Wednesday, September 12, 2012

Finding America

I’m back from the States again, and with—I hope—a few good stories to post. But before we get into that, I thought I’d share my impression of America:

Being an expat can be a lonely business, especially if you have no close family to tie you to your home counties. I have family, but until recently I had no compelling reason to see them more often than once every other year, and even then it was always in conjunction with a larger vacation. My wife and I might spend a week in Halifax (lovely place, by the way) and then swoop into the Albany, New York area for a few days of “Hi how are you good seeing you great to be here good-bye now” before breezing off to another location.

After a few years of that, a strange thing began to happen: I lost track of America.

For the better part of a decade, news from home came primarily from media reports, Twitter tweets and Facebook postings that, over time, went from puzzling to startling to alarming. The media I could rationalize: they weren’t reporting dreadful news about America because America is dreadful, they were reporting dreadful news about America because reporting dreadful news is what the media does. “Local Scout Troop Fundraises to Save Home for Orphaned Kittens” always takes a back seat to “Religious Nut-Jobs Massacre 50 at Gay Wedding Reception Before Setting Themselves Alight.”

In a country the size of America (or even Andorra – look it up) there is always something bad to report if you look hard enough, but that doesn’t mean only bad things happen there. Still, month after month after month it sort of wears on you, and you begin to wonder. And then you look at Facebook.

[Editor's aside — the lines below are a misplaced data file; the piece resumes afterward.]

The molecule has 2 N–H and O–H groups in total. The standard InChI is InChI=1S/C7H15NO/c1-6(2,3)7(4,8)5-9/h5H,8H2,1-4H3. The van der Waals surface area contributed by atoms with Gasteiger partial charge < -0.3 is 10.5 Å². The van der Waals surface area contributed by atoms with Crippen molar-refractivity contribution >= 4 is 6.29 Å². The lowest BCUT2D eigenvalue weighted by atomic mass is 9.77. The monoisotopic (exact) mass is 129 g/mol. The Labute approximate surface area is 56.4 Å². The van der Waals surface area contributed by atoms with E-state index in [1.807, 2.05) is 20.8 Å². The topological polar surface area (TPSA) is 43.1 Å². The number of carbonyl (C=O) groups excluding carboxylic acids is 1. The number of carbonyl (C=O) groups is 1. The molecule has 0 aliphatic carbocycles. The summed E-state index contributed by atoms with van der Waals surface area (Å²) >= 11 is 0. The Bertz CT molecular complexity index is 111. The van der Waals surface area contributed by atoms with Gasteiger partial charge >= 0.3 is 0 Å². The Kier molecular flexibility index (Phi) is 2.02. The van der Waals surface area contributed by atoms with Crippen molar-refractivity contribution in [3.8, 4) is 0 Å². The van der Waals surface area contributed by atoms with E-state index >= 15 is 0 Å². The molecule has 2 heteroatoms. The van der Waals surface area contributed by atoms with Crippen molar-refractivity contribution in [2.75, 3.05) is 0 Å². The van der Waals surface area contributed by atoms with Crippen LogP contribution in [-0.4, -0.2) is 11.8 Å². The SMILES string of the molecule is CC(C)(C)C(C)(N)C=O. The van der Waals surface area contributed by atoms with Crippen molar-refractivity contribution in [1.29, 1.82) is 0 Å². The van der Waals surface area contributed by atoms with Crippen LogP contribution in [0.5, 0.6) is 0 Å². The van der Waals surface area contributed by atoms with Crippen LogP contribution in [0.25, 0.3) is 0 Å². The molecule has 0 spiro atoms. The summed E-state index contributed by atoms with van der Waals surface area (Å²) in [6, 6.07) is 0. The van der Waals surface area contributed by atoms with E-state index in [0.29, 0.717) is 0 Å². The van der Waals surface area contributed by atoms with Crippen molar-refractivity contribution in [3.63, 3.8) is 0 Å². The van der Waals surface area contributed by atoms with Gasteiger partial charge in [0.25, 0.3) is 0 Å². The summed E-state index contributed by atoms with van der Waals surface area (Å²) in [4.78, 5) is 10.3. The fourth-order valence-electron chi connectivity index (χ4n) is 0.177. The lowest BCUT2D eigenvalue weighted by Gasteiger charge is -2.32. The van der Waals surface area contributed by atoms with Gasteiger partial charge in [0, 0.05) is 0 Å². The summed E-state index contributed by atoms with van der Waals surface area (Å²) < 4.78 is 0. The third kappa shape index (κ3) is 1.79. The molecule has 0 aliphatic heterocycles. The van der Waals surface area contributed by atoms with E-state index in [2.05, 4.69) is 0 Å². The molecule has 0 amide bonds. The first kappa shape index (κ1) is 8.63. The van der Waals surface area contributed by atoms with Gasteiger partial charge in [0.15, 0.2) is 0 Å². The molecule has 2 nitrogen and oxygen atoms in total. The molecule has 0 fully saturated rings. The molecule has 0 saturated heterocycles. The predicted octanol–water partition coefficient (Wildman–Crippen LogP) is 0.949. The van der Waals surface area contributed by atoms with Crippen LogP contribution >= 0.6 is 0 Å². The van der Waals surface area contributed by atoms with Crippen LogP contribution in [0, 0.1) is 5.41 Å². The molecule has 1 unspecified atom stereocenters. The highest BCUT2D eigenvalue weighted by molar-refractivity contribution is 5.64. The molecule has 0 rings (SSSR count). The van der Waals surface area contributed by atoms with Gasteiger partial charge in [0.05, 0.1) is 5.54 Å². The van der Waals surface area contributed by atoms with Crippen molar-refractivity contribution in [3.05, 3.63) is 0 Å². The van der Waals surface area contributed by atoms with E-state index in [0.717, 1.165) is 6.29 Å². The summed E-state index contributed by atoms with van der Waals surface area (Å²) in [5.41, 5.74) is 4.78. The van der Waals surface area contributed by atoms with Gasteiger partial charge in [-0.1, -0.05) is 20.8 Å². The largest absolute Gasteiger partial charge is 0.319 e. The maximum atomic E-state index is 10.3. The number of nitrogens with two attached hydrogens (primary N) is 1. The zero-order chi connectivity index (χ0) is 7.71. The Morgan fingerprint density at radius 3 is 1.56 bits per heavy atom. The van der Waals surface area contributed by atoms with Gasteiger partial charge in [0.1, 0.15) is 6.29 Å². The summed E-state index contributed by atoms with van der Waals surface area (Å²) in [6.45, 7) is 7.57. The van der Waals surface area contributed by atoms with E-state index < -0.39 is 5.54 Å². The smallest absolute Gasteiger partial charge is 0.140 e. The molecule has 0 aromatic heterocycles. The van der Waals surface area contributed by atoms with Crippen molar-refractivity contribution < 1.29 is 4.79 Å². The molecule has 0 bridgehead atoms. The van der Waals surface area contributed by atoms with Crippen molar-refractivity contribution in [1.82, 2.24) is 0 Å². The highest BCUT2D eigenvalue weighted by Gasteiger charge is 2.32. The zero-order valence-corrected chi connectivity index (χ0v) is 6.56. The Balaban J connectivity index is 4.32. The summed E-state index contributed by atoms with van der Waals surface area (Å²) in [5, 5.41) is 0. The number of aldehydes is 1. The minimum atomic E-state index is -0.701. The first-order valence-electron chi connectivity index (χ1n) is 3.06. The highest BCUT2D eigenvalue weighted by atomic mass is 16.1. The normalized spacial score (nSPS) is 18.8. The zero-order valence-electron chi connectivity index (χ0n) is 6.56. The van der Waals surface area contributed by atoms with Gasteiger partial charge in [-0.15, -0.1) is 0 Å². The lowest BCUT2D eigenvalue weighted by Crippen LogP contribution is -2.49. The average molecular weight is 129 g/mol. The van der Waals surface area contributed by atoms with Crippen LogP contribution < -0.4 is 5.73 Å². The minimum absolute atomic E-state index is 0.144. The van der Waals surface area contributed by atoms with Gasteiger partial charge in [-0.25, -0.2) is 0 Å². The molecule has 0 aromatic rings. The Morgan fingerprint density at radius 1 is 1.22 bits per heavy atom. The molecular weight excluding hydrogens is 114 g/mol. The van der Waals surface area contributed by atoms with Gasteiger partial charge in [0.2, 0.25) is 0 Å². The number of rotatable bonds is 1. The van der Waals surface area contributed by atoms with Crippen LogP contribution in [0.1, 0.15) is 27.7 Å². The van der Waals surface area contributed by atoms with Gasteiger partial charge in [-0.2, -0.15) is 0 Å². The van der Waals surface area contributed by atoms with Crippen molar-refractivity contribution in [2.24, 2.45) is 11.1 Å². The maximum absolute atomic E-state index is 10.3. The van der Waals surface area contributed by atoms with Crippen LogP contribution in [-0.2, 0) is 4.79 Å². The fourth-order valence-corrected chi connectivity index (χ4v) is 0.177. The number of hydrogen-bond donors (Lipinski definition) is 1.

The reason for being there: Mitchell Paul (top) and Charles Michael (bottom)

An agenda-driven media is one thing, but seeing opinions posted for the world to see by real people, some of whom I have been at least peripherally acquainted with, posting declarations that, in the best of light, push the boundaries of “Lunatic Fringe” can be quit disconcerting. (No, I’m not talking about you, of course: JFK’s assassination was definitely a mafia hit that was covered up by the CIA.) Dire predictions concerning the imminent collapse of democracy, the rise of a fascist totalitarian state and myriad methods of a coming apocalypse made me pause, and wonder: “Has everyone gone batshit over there?”

Well, I was pleased to find out they have not.

Provided with the opportunity to live for a full month (albeit interspersed with a few weeks in the UK) back in my hometown, not as a tourist but as a normal person doing normal type things and interacting with other, normal people while I did so, I found America to be pretty much how I left it.

America is still filled with friendly, mostly happy, contented people who bitch about paying too many taxes, think the liberals (or the conservatives) have it wrong and worry about rising prices and what future they are preparing for their children, but who—when pressed even a little bit—admit that, yeah, they have a pretty good life. It was pleasant beyond words to reacquaint myself with home, to live among people with whom I share a common background and to sit, luxuriating in the summer sun, listening to the land that, as my friend noted, is in my DNA.

Lyon's Lake, a place of many fond memories

I felt, not home, but at home, comfortable among the people and familiar places, and I left refreshed in many way. Sussex is now my home but America will always be my base, where I am from, what defines me.

So thank you, fellow Americans, for not being as batshit as you seem from a distance. And I promise to not pay too much attention to the media or to the nutburgers who espouse views that are probably as radical to you as they are to me.

And I really, really need to stay away from Facebook.